A Joe Biden-Shaped Reckoning is Coming for Trump’s Middle East Policies

Biden has pledged to “reassess” the US relationship with the oil-rich Arab states that Trump fawned over. That’s both good and bad news for Iran.
Donald Trump holds up a chart of military hardware sales as he meets with Crown Prince Mohammed bin Salman in the Oval Office in 2018.
Donald Trump holds up a chart of military hardware sales as he meets with Crown Prince Mohammed bin Salman in the Oval Office in 2018. Photo: Kevin Dietsch-Pool/Getty Images

Mike Pompeo sets off on Friday for a ten-day trip to Europe and the Middle East, including visits to some of the countries that have benefited the most from Donald Trump’s foreign policy in the region.

It should be a farewell tour for Pompeo, but his boss is still baselessly contesting the results of the US election, and Pompeo has himself literally said he is working on a transition towards a second Trump administration. This bending of democratic norms should make Pompeo feel at home when he ends his trip in the United Arab Emirates, and Saudi Arabia, where Kings and Princes serve lifelong terms. 


Under Trump, those rulers have enjoyed almost total support and immunity from even the most shocking of crimes, as well as special access to the president through America’s own answer to the prince, Trump’s son-in-law, Jared Kushner.

That’s all about to change though, as President-elect Joe Biden has promised to “reassess” the US relationship with the Middle East, explaining why he has so far received a relatively muted response from the Arab states.

Under a Biden administration, Mohammed Bin Salman, or MBS, the Saudi crown prince and the de facto leader of the country, can expect to come under much more pressure over the killing of the Washington Post journalist Jamal Khashoggi. CIA and western intelligence agencies have already concluded MBS had “direct” involvement in Khasoggi’s murder, inside the Saudi consulate in Istanbul in 2018, but Trump stuck by him throughout.

The oil-rich kingdoms of Saudi Arabia, UAE and Bahrain have long enjoyed a strategic military alliance with the US that predates Trump. The alliance is formed around mutual hostility towards Iran since the Islamic Revolution in 1979, and trade. Fluctuations in this relationship aren’t unheard of: kings and princes tend to stick around for a long time, but presidents change with election cycles, and there’s always the background hum of pressure over their human rights records at home or war crimes abroad. The Saudi-led coalition’s involvement in Yemen, not a concern for Trump, could become a focus for Biden.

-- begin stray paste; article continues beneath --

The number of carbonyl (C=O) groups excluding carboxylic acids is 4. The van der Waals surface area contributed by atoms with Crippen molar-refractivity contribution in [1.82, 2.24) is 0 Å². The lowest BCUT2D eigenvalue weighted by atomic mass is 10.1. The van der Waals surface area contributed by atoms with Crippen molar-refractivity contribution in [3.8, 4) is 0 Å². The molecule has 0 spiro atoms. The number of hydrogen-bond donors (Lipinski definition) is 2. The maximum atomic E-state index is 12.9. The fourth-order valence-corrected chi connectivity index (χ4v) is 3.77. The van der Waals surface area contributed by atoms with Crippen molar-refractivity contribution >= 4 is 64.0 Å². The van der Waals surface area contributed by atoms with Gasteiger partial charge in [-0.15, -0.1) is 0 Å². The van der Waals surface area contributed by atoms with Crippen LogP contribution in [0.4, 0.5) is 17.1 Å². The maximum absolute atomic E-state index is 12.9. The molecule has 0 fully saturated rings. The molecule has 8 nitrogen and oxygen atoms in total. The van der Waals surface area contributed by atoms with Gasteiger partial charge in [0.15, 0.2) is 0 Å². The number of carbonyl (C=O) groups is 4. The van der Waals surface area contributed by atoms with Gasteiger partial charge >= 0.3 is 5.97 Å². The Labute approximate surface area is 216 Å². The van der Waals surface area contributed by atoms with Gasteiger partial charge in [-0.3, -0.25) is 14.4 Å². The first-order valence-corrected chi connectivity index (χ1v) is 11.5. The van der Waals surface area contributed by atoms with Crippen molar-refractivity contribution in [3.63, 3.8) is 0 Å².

The days of having "glamorous recognition at the world stage, and receptions" without any "accountability of their human rights records are over," said Andrea Prasow, the deputy Washington director at Human Rights Watch.

Biden’s incoming US Secretary of State will also inherit the "Abraham Accords,” a series of US-brokered peace agreements between Israel, UAE, Bahrain, and Sudan, formed rather conveniently and hastily by Trump before the US election. None of these countries have any real recent hostility between them, but as well as looking impressive on paper for US voters, it's yet another pact formed to contain and deter Iran around the Persian Gulf.

During his time in office, Trump struck Iran with multiple rounds of sanctions and significantly weakened the country’s economy after withdrawing from the landmark nuclear deal in May 2018. Leaders in Tehran have just about withstood the immense economic pressure, topped by a deadly pandemic, but they have reached their limits, and effectively bet all their chips on Biden winning. Iran’s President Hassan Rouhani has already reiterated his country's willingness to go back to the agreement in the hope of lifting the crippling sanctions. 

"The policies of the Islamic Republic of Iran are very clear, based on peace and stability in the region, respecting the rights of nations, not infringing or interfering in countries' internal affairs, combating terrorism, ending unilateralism, and adhering to accords and constructive cooperation,” he said earlier this week. 


Biden could of course benefit from a weakened Iran too, to limit Tehran's activities in the region and in order to force them to the negotiating table for a diplomatic win early into his term.

The Saudi-led group of Gulf states fear the rise of the "Safavids"—a sectarian term, derogatorily and widely used among Arab leaders that refers to an Iranian-centred dynasty founded five centuries ago. 

King Salman, the de jure leader of Saudi Arabia, has urged the incoming US administration to commit to pushing back Iranian influence. "The kingdom stresses the dangers of Iran's regional project…its interference in other countries,” he said following the US election.

The fear of Iran's ballistic missile and nuclear programmes, and far-reaching proxies in the Middle East has seen Arab leaders purchase billions of dollars worth of weapons from the US and other Western countries. 

"We'll see how Biden will handle the arms sales, the Congress can buy more time, and he can definitely stall the process until these countries review their actions towards human rights at home and Yemen,” said Human Rights Watch’s Prasow. “The US administration's public pressure could easily open doors on many activists, journalists, and political critics unjustly held behind bars."